What’s the condition behind the almost universal attraction for drivers to watch snow blow off their cars and trucks as they head out on winter roads? Is it something akin to a child’s fondness for splashing in mud puddles or sticking their tongues to frozen metal gate posts? Is it laziness or from being rushed? No matter what the reason, we’ve all seen vehicles on the road covered in snow with barely a porthole-sized section of unfrosted glass through which we see the driver huddled down, chin on the steering wheel, desperately trying to navigate his or her course – and sometimes, more than we’d care to admit, it’s us behind that wheel.
If you haven’t been given enough reasons to take the few minutes required to clear your vehicle of snow and ice before pulling out of your parking spot, here are a few you might not have considered.
Police services have quite a few tools in their fine-books to address snow-covered and frosted-glass vehicles. They range from verbal or written warnings to major fines and even demerit points. And yes, they’ll still make you clear your vehicle off before allowing you to proceed down the road. While police services don’t generally advertise snow-covered vehicle enforcement blitzes (as they do for impaired or aggressive driving), they are all on the lookout this season for offenders and if you can’t see their flashing lights through your snow-covered windows, at least you’ll hear the siren.
What other time of year would anyone ever consider it safe to operate a vehicle on a public road when better than half of the windshield, door glass or rear window is opaque? Ice- and snow-covered roads provide enough of a risk to safe driving, so why compound that risk by operating your auto without clear vision forward, to the sides or rear? Then there’s the danger to other drivers and pedestrians. Snow blowing off your vehicle reduces visibility for other drivers but it doesn’t end there. Ice can also form on vehicle surfaces and when the interior warms up; the bond between the ice and the roof panel weakens and with little warning, large sheets of ice can be blown off the roof onto following vehicles. While we might think there’s little risk of these ice sheets causing any damage, many windshields are shattered every winter due to this carelessness. And of course, if a driver swerves to avoid a large sheet of ice heading toward his or her car, there’s the risk of colliding with another vehicle.
Every winter, drivers are faced with repair bills caused by not clearing snow and ice off their autos. When heavy snow and slush slides forward down the windshield during braking, it can mangle wiper blades, arms and damage the linkage and motor. The same can happen to the rear wiper. Wiper systems can also be damaged when snow isn’t cleared away from the bottom of the windshield. A pile-up here can prevent the wipers from completing their sweep-cycle, leading to overheated motors, stripped arm fasteners and broken linkages. Then there’s the damage to roof racks and decorative trim. Another area to consider is the vehicle HVAC system. Most vehicles’ fresh-air intakes are located just below the front wipers. When loose snow isn’t cleared off before starting the vehicle and turning on the heater, this snow can be drawn into the system, where it can waterlog a cabin air filter or cause problems with heater control doors and linkages.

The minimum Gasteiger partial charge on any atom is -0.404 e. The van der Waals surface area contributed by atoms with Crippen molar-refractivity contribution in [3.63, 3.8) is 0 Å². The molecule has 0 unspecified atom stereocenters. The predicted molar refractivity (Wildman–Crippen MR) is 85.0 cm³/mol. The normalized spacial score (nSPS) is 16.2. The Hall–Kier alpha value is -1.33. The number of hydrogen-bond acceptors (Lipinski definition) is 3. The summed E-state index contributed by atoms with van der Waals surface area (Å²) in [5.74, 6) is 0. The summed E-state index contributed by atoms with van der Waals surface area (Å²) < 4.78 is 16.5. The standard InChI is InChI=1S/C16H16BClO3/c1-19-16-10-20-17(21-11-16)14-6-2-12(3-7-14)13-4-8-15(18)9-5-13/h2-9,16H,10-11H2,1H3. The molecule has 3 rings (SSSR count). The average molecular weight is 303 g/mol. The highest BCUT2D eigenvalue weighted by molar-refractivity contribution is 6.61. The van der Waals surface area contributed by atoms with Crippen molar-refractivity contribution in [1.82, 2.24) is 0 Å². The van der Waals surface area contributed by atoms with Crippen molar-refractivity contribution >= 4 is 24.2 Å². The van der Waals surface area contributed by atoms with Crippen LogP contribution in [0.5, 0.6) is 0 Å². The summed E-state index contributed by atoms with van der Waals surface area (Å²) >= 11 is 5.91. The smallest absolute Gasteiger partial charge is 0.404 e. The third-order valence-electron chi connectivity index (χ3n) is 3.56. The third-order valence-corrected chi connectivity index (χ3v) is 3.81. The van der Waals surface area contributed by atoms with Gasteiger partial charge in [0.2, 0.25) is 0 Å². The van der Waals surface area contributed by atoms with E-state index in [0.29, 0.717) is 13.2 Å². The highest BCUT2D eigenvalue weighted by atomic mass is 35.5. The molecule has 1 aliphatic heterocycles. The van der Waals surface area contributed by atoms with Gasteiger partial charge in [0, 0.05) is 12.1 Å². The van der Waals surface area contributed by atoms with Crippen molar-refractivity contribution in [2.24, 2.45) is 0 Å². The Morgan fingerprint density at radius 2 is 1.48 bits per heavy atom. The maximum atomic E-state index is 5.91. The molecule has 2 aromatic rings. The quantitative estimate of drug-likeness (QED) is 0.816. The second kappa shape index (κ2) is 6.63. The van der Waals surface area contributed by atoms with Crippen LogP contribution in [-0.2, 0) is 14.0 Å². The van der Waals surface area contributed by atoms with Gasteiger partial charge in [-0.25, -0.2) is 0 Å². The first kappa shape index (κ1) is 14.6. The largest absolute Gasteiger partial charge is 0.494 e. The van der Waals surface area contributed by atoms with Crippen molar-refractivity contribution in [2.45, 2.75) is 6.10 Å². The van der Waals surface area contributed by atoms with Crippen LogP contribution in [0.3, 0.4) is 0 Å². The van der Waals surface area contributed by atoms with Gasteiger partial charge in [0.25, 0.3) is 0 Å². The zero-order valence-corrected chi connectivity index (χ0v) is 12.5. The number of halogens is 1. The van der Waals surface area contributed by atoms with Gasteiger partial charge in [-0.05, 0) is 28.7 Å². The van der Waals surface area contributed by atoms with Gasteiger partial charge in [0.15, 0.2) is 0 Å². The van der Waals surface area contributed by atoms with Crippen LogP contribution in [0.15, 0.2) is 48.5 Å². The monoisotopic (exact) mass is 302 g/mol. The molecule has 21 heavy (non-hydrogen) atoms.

It’s relatively easy to prevent all of this from happening by clearing off the vehicle before pulling out of your driveway. Get a good quality snowbrush. If you drive a taller SUV or minivan, consider purchasing a lightweight step-stool to make reaching the roof easier. Auto retailers who have to clear large numbers of vehicles use long-handled foam brushes to avoid damage to trim and paint, and these are now available with collapsible handles so they can be easily stored in the trunk. Avoid letting the working end of your snow brush touch the ground; it can pick up grit or small stones, which can easily scratch the paint or glass surfaces. Keep the brush bristles from getting iced up by drying the head out with the vehicle’s heater on the way to work (just place it on the floor, bristles up, under the dash in the path of the floor vents). Avoid using household brooms as their stiffer bristles can easily scratch paint.
Clear the snow away from the driver’s door area before opening it; this avoids sucking in a drift of snow onto the seat and flooring when you swing it open. This means the best place to keep your snowbrush overnight is just inside the door of your home.
Don’t beat on ice that has formed on the vehicle’s body to break it off, as this will only lead to trim, body metal and paint damage. It’s much better to let the engine’s and the HVAC system’s heat do the work from the inside out. Washer nozzles are especially prone to snowbrush damage.
Don’t forget to clean off exterior lamps. Many vehicles now use LED lighting for exterior lights and these low-power bulbs don’t develop enough heat to melt snow or ice. It’s just as important to be seen as it is to see others around you, so take an extra minute to make sure your lights are clear.
A popular question this time of year is: How long should we let our vehicles idle in the driveway before heading out? The answer: Until every square inch of glass is clear enough to see through, and every flake of snow has been brushed off.